Vietnam warned strict lockdown forcing companies to move manufacturing
Business groups say tough Covid restrictions make it increasingly difficult to operate
Foreign investors in Vietnam have warned the government that its strict lockdown to control Covid-19 in the country’s south has forced some companies to move production to other markets. The message by four leading business chambers was delivered as one of the world’s toughest containment campaigns in and around Ho Chi Minh City has unsettled operations in one of Asia’s leading manufacturing hubs.
“Businesses need a clear road map and date certain for reopening now,” the American, EU and South Korean chambers of commerce in Vietnam and the US-Asean Business Council said in a letter to Pham Minh Chinh, Vietnam’s prime minister.
“Surveys that our associations have conducted show that at least 20 per cent of our manufacturing members already have shifted some production to another country, with more discussions under way,” the groups wrote in letter, which was sent last week. They said that many of their members were having “calls every night with regional and global headquarters deciding what customers to honour, which to turn away, and what production to shift”.
After containing the pandemic’s first wave last year, Vietnam has suffered a record surge of infections blamed on the Delta variant. That has prompted a belated rush by the government to procure and administer vaccines. Authorities in greater Ho Chi Minh City, the centre of the outbreak, restricted most movement and imposed tight rules on factory work from early July, effectively forcing companies to choose between housing and feeding workers in “manufacturing bubbles” or shutting down. Some restrictions have been eased recently but the city remains largely under lockdown.
The curbs have particularly hurt operations in labour-intensive sectors. Companies whose suppliers or operations have been disrupted range from chipmaker Intel and carmaker Toyota to homeware retailer Ikea and sportswear brands Nike and Adidas.
In addition to the bans on movement around Ho Chi Minh City, where the greater urban area sprawls into neighbouring provinces that have different rules, businesses have voiced frustration with restrictions on the entry to Vietnam of foreign professionals.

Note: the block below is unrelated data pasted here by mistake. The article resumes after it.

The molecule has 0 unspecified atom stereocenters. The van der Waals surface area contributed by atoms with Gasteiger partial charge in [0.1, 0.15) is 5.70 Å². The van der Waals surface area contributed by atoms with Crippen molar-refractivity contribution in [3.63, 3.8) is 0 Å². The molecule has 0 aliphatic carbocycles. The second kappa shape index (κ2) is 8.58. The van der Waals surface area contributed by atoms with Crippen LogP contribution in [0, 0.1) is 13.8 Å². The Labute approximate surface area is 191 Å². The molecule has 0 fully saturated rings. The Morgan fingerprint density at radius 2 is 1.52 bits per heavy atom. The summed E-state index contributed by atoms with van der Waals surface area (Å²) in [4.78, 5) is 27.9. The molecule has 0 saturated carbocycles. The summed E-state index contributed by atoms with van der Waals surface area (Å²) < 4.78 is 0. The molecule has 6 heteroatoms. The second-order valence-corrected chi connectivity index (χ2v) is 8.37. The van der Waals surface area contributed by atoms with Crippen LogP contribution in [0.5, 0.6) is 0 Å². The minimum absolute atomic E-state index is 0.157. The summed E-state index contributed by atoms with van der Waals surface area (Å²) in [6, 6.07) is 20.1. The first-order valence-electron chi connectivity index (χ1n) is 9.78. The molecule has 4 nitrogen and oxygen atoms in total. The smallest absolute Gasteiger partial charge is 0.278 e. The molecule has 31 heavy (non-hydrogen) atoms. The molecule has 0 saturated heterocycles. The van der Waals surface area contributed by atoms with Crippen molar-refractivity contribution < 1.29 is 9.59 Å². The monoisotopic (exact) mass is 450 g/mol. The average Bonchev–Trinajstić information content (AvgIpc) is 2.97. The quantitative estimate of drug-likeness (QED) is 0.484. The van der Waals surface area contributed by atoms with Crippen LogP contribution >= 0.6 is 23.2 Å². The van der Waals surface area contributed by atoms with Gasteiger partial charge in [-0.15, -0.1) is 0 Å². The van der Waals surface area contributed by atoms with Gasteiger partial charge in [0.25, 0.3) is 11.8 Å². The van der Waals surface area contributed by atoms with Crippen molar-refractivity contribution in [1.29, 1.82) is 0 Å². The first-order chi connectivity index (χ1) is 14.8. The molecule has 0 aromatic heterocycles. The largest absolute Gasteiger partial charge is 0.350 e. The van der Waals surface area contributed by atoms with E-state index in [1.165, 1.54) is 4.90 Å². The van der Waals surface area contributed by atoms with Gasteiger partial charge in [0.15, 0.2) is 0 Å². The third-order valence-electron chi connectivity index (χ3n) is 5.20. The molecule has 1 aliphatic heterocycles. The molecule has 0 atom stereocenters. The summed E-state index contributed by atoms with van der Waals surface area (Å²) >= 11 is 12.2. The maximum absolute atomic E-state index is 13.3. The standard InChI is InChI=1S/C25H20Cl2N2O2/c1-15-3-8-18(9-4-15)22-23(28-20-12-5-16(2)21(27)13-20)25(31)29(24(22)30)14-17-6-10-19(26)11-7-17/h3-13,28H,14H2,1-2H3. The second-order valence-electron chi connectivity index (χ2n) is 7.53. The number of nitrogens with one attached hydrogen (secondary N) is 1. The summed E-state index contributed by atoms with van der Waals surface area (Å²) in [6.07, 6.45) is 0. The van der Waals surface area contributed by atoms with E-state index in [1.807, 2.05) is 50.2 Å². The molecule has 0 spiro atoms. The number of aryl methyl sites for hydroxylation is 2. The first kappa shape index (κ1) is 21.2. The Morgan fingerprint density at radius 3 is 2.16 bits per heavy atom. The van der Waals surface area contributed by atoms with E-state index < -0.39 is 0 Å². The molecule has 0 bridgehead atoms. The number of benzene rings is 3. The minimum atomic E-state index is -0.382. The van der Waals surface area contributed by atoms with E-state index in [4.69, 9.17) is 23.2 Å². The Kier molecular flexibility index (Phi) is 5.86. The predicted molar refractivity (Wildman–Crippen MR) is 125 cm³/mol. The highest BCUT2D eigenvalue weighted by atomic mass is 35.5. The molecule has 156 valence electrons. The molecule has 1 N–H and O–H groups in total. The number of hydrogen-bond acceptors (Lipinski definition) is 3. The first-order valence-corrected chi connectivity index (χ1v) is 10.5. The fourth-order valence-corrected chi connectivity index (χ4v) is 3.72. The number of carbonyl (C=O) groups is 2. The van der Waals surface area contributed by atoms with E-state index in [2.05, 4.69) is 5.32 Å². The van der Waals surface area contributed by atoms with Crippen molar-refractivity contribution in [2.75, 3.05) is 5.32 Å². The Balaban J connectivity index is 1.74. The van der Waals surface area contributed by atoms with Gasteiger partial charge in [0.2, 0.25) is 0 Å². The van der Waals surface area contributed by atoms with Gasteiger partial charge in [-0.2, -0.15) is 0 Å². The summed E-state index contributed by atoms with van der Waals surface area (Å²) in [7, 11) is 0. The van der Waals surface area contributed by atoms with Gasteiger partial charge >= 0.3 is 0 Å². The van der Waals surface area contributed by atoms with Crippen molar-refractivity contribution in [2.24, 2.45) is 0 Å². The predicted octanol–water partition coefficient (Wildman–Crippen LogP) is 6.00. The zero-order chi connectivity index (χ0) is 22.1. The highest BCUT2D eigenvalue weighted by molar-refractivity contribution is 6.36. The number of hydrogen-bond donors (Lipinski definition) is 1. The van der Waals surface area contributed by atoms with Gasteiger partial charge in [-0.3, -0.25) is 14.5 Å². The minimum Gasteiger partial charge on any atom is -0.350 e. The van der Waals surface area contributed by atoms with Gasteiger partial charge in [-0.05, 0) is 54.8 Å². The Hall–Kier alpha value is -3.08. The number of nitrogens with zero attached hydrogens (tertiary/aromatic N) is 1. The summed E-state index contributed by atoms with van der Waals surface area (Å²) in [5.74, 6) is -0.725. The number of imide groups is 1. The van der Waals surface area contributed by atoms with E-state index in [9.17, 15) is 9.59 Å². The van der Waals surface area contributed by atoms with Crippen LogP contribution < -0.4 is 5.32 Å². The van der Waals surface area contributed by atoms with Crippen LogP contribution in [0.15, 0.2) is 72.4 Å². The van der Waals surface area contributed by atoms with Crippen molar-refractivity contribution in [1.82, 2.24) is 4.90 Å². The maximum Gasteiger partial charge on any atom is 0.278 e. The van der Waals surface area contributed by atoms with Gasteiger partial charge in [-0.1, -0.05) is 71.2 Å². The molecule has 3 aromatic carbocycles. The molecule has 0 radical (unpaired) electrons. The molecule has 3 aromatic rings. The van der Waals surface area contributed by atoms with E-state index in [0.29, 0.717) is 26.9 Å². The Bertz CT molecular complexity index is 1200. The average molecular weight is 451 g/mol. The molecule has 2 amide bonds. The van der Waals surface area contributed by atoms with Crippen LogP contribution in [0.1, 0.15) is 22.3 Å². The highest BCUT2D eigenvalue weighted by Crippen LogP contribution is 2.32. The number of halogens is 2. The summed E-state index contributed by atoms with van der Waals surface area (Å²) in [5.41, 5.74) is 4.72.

“Policies intended to control the spread of the virus have caused significant operational challenges for businesses in Vietnam, especially with the frequent changes in regulations that are announced and implemented on very short notice,” Adam Sitkoff, executive director of the American Chamber of Commerce in Hanoi, told the Financial Times.
“Economy-crippling restrictions are not sustainable, and after months of severe restrictions on activities and movement, I am pleased to see economic activity gradually resume here,” he added. The business backlash poses a challenge to Chinh’s government, which took power in April after a five-yearly shake-up of Vietnam’s ruling communist party.
Before the pandemic, Vietnam had one of Asia’s fastest growing economies, thanks to investor-friendly tax and other policies, and its network of free trade agreements. The country is a member of the Comprehensive and Progressive Agreement for Trans-Pacific Partnership and has a free trade deal with the EU.
Vietnam, which before the pandemic was a leading destination for multinational companies looking to diversify operations away from China, was “missing out on investment opportunities that may not return”, the groups warned. “Investment will not increase without a clear plan for reopening and recovery,” they said. “Even existing businesses have most investment plans on hold, given current uncertainties.”
Chinh has in recent weeks held online meetings with US, European, Japanese and other investors, some of which lasted several hours, at which they vented their frustrations and concerns.
By John Reed – The Financial Times – September 24, 2021